US-Russia ceasefire could reportedly leave Iran-backed forces within 3 miles of Israel’s border


JERUSALEM (JTA) — Iranian-backed forces in Syria could reportedly remain close as 3 miles from Israel’s border under a recent ceasefire agreement between the United States, Russia and Jordan.

An Israeli official said militias allied with Iran would be allowed to maintain positions as close at 3 to 4 miles to some parts of the border, while being pushed up to around 19 miles away in others. The positions of the rebels fighting Syrian President Bashar Assad’s regime will affect the arrangements, the anonymous official said.

According to media reports, the deal applies even to Iranian proxies fighting on behalf of Assad.

Israeli Intelligence Minister Yisrael Katz refused to confirm the reports. But he and other officials have signaled that the ceasefire does not do enough to protect the border and Israel will continue to act to protect its interests.

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“Even though we view favorably the agreement on the need to eliminate the foreign forces — namely, the Iranian forces, Hezbollah and the Shiite militias from the area — the test will be on the ground, not in words but in deeds. Israel has already made it clear that it shall not accept Iran and its affiliates and proxies basing themselves in Syria, which will be a permanent threat and a constant source of tension, friction and instability,” Katz told JTA in a statement Monday.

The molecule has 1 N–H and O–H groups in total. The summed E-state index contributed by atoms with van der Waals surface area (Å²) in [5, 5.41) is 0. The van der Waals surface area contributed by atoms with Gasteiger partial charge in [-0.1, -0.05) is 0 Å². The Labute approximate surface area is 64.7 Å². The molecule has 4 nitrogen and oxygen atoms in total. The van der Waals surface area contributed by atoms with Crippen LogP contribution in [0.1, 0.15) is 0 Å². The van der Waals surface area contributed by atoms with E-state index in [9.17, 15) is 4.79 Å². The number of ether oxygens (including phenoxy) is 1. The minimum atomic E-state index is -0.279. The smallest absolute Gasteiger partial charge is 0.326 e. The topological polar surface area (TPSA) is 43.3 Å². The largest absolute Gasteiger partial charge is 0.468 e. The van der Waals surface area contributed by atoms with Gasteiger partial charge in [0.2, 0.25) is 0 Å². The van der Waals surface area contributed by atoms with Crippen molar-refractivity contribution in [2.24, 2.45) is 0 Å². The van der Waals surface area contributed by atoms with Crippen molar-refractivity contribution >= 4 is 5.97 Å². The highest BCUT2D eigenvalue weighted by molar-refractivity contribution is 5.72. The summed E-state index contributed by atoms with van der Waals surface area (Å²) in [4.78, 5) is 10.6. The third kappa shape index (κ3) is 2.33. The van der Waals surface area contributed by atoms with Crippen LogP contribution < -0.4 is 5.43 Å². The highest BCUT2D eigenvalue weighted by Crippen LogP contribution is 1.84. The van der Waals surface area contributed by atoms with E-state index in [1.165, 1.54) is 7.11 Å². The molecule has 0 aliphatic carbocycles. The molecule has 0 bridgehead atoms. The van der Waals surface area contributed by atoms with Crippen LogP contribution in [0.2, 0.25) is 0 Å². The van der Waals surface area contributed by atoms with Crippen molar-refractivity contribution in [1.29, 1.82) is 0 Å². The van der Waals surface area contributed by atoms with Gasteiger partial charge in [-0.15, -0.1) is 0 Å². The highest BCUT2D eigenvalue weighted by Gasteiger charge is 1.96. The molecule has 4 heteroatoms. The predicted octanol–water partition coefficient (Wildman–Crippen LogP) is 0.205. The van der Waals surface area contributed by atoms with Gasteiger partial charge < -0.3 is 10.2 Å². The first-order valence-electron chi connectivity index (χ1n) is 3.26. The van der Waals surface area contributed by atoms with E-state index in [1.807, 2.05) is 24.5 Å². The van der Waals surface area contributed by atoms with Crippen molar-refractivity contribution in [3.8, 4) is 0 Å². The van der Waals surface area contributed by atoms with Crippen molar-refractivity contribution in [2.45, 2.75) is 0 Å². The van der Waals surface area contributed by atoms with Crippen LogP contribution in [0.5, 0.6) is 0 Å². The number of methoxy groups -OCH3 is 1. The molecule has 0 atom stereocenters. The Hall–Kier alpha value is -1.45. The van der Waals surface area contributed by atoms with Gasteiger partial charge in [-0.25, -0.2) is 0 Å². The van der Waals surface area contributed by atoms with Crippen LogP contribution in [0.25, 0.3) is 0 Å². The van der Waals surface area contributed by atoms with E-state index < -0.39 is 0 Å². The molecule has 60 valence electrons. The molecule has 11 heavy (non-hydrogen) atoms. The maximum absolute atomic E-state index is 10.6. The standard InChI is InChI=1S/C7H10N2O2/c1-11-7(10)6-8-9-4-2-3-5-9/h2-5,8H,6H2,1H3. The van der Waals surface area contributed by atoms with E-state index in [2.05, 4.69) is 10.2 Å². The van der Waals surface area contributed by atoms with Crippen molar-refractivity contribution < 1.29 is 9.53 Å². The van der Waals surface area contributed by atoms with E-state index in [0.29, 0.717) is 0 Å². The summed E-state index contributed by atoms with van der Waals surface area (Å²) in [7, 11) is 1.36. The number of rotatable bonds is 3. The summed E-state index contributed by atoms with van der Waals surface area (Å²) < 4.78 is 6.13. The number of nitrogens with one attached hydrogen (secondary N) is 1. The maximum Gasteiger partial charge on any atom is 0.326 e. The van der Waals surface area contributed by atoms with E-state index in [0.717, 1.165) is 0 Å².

After new photos were published of a permanent Iranian base being built some 30 miles from the Israeli Golan Heights, Defense Minister Avigdor Liberman said Saturday that Israel “will not allow the Shiite axis to be established in Syria as a base for action.”

On Sunday, minister Tzachi Hanegbi said  the agreement “does not answer Israel’s unequivocal demands that there will be no developments that bring Iranian or Hezbollah forces closer to Israel’s border with Syria in the north.”

The agreement, announced in a US-Russian statement Saturday, affirms a call for “the reduction, and ultimate elimination” of foreign fighters from southern Syria.

Prime Minister Benjamin Netanyahu has lobbied against allowing Iran to maintain any presence in Syria. He has also warned that Syria plans to create a permanent presence in the country, including with naval and air force bases, and that Israel will not allow it to happen.

Jordanian government spokesman Mohammad Momani confirmed Sunday no non-Syrian fighters would be allowed in the “de-escalation zone” under the agreement, which he said was built on a previous ceasefire reached in July.

He also said the deal was a “key step” in ending the fighting in Syria and would help lead to a political solution to the Syrian civil war, according to the country’s al-Ghad newspaper.